Mitsubishi Motors Corp. said it manipulated mileage test data for its minicars sold in Japan, resulting in 620,000 vehicles produced in the past three years being labeled more fuel efficient than they actually are.
The tests overstated fuel efficiency by 5% to 10%, and Mitsubishi Motors said it’s investigating who’s responsible. The company said the violation may result in the Japanese automaker having to pay back government tax rebates for the vehicles, of which 468,000 were supplied to Nissan Motor Co.
Mitsubishi Motors’ shares fell 15% for the biggest decline in more than a decade in Tokyo trading, cutting its market value to 721 billion yen ($6.59 billion). The company’s manipulation of tests will further intensify scrutiny of the auto industry after Volkswagen AG’s admission last year that it had rigged diesel models with software to meet U.S. emissions standards.
“This may be different from Volkswagen’s issue, but the market has become very sensitive to such kind of news,” said Seiji Sugiura, an analyst at Tokai Tokyo Research Center. “It may have a similar impact in terms of sales and the company’s reputation.”
The company said it tested the vehicles using tire and air resistance that yielded better fuel economy than the actual rates. The mishandling of the test data was “intentional,” said President Tetsuro Aikawa, who bowed in apology before a briefing in Tokyo on Wednesday.
Mitsubishi Motors is also checking whether the cheating affected overseas models and said it was unable to estimate the impact of the manipulation on its business at this point. Separately, the company said it has used a method to test mileage since 2002 that is not compliant with Japanese standards.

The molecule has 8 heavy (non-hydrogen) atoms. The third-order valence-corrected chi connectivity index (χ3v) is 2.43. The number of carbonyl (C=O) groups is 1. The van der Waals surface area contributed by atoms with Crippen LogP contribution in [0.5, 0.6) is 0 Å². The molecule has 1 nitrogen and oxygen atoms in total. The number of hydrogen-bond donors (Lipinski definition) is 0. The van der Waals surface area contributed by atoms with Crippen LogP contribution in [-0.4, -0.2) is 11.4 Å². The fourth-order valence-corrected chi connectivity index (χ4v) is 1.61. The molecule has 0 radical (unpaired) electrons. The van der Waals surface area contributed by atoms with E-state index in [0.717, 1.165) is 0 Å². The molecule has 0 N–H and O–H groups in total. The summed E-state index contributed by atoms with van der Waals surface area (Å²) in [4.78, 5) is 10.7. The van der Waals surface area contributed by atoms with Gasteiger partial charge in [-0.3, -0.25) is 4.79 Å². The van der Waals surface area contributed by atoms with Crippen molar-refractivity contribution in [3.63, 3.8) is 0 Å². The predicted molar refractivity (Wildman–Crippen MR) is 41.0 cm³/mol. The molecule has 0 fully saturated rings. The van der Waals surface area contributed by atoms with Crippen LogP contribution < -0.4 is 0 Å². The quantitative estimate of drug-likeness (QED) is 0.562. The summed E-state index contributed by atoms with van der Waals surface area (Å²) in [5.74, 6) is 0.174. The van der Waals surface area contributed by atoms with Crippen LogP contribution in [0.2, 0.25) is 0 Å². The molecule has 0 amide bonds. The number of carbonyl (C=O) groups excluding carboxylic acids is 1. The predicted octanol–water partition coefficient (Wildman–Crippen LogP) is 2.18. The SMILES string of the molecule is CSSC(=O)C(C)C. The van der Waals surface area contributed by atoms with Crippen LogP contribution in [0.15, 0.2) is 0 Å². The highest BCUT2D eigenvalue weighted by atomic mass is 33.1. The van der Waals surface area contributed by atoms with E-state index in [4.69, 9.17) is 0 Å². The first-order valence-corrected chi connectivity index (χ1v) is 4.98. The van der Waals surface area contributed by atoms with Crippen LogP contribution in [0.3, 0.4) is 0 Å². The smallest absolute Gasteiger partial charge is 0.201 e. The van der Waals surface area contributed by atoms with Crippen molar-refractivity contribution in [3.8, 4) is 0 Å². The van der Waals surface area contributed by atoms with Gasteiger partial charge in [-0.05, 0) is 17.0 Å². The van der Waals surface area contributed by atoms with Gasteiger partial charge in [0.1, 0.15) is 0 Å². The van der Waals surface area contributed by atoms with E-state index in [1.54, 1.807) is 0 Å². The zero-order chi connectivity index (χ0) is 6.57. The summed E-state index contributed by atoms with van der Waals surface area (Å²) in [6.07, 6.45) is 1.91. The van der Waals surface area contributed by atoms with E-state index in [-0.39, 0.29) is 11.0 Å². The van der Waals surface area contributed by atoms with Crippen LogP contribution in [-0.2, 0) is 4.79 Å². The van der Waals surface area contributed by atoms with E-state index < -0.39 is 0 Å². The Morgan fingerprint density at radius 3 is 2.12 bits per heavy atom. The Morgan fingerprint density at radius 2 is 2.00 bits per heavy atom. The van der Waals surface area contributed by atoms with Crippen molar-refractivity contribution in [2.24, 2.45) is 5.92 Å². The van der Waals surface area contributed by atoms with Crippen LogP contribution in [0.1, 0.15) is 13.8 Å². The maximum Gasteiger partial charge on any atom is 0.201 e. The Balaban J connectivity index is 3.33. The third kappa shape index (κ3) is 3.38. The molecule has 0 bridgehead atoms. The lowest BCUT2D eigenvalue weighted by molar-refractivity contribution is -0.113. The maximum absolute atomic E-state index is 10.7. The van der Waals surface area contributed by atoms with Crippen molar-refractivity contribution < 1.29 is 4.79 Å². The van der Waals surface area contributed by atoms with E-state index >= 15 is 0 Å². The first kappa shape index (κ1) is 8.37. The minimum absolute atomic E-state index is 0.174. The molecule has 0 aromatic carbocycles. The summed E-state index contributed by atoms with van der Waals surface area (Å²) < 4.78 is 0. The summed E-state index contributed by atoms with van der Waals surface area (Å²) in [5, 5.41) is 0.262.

Nissan, which sells the eK model as the Nissan DayZ in Japan, had discovered the discrepancy in mileage. The company has suspended sales of the DayZ and DayZ Roox models Wednesday until Mitsubishi Motors provided further clarification, Nissan spokesman Jonathan Adashek said.
Mitsubishi Motors’s disclosure may cause further damage to consumers’ trust in car companies’ fuel economy claims. Hyundai Motor Co. and Kia Motors Corp. agreed to pay fines and forfeit emissions credits in late 2014 to settle U.S. claims that they overstated mileage ratings. Ford lowered ratings for hybrid models in both 2014 and 2013.
The Japanese automaker has been seeking to restore confidence after a series of scandals more than a decade ago led the carmaker to seek multiple bailouts from Mitsubishi group companies. Mitsubishi Motors had covered up defects involving flawed axles that could lead wheels to detach.
“It’s again bad for the company’s image,” Sugiura said. “It’s not the first time for Mitsubishi to have this kind of issue, and this definitely won’t help them rebuild their reputation.”
Mitsubishi Motors’ domestic sales fell 18% last year to 102,010 units, the fourth consecutive annual decline.
By Ma Jie and Yuki Hagiwara